BIM is centered around three-dimensional (3D) design and modeling; 2D is the name given to a flat representation of a building project. Today, 2D drawings can be an output of a 3D model, which provides a digital version that can be measured using 2D software to take off the quantities and measurements from the drawings.
4D BIM adds time to the mix, showing the status of a project at different points in time.
5D BIM adds cost information to the 3D model. 5D BIM automation implies that an estimator’s costing software can access the data contained in a 3D model for the takeoff process. Taking measurements off of a set of drawings has involved physical blueprints or digital versions of them.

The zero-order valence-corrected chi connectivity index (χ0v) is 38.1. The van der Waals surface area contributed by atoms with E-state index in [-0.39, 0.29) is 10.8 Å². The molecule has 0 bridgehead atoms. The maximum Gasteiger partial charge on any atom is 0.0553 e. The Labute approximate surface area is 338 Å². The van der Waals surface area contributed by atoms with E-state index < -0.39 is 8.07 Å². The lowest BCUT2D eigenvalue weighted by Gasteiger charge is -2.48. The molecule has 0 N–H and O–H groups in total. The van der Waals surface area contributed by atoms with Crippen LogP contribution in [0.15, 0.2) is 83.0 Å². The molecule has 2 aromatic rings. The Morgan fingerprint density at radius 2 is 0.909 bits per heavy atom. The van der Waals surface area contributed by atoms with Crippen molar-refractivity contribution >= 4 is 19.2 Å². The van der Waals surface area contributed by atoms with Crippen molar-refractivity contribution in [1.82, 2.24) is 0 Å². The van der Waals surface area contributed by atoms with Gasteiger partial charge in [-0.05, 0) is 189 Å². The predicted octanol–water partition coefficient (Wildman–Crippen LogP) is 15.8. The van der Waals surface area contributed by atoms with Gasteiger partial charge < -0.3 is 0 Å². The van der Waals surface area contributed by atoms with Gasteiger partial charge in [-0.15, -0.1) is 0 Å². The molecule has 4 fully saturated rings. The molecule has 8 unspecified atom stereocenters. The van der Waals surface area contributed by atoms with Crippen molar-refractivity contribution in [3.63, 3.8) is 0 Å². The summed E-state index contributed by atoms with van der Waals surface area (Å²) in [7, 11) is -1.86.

“Being able to access [quantity] information in a 3D model, without manually measuring or counting everything in the project, well, you might imagine that it can multiply an estimator’s productivity by an order of magnitude,” says Walter Davis, estimating market manager at Sage.
3D solutions allow project owners to view and make changes to a project throughout the design phase, generating many changes along the way. A system’s ability to compare changed models to each other and automatically flow the cost impacts into revised estimates is critical to the success of 5D BIM.